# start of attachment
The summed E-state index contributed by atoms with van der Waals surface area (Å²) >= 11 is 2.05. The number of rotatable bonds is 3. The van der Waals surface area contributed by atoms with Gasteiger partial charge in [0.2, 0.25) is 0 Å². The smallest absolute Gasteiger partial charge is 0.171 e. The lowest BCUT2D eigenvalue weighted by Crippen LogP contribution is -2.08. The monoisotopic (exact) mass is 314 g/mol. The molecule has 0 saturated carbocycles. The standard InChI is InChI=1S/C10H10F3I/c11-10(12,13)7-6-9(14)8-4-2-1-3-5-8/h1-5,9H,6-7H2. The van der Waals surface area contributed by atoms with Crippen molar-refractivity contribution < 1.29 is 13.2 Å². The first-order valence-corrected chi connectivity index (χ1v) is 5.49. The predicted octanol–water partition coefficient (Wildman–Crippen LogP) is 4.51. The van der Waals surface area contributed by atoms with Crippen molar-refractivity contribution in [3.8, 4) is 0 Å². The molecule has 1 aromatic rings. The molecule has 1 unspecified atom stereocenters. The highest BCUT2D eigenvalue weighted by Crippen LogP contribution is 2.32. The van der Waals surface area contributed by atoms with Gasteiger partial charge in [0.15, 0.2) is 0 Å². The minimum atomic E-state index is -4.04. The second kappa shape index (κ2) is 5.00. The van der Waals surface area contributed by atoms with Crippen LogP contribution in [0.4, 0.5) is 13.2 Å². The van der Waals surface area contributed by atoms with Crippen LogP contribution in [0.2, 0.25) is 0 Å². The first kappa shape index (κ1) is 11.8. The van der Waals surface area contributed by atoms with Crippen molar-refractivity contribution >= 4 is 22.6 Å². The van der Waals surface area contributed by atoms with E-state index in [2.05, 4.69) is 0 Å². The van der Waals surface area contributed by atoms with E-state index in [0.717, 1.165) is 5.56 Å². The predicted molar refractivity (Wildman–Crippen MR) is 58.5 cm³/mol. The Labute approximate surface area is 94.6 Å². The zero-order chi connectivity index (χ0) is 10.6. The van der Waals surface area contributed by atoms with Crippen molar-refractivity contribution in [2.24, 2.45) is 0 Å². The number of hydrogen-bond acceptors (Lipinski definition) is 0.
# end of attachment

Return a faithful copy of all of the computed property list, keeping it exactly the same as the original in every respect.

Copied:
The summed E-state index contributed by atoms with van der Waals surface area (Å²) >= 11 is 2.05. The number of rotatable bonds is 3. The van der Waals surface area contributed by atoms with Gasteiger partial charge in [0.2, 0.25) is 0 Å². The smallest absolute Gasteiger partial charge is 0.171 e. The lowest BCUT2D eigenvalue weighted by Crippen LogP contribution is -2.08. The monoisotopic (exact) mass is 314 g/mol. The molecule has 0 saturated carbocycles. The standard InChI is InChI=1S/C10H10F3I/c11-10(12,13)7-6-9(14)8-4-2-1-3-5-8/h1-5,9H,6-7H2. The van der Waals surface area contributed by atoms with Crippen molar-refractivity contribution < 1.29 is 13.2 Å². The first-order valence-corrected chi connectivity index (χ1v) is 5.49. The predicted octanol–water partition coefficient (Wildman–Crippen LogP) is 4.51. The van der Waals surface area contributed by atoms with Crippen molar-refractivity contribution in [3.8, 4) is 0 Å². The molecule has 1 aromatic rings. The molecule has 1 unspecified atom stereocenters. The highest BCUT2D eigenvalue weighted by Crippen LogP contribution is 2.32. The van der Waals surface area contributed by atoms with Gasteiger partial charge in [0.15, 0.2) is 0 Å². The minimum atomic E-state index is -4.04. The second kappa shape index (κ2) is 5.00. The van der Waals surface area contributed by atoms with Crippen LogP contribution in [0.4, 0.5) is 13.2 Å². The van der Waals surface area contributed by atoms with Crippen LogP contribution in [0.2, 0.25) is 0 Å². The first kappa shape index (κ1) is 11.8. The van der Waals surface area contributed by atoms with Crippen molar-refractivity contribution >= 4 is 22.6 Å². The van der Waals surface area contributed by atoms with E-state index in [2.05, 4.69) is 0 Å². The van der Waals surface area contributed by atoms with E-state index in [0.717, 1.165) is 5.56 Å². The predicted molar refractivity (Wildman–Crippen MR) is 58.5 cm³/mol. The Labute approximate surface area is 94.6 Å². The zero-order chi connectivity index (χ0) is 10.6. The van der Waals surface area contributed by atoms with Crippen molar-refractivity contribution in [2.24, 2.45) is 0 Å². The number of hydrogen-bond acceptors (Lipinski definition) is 0.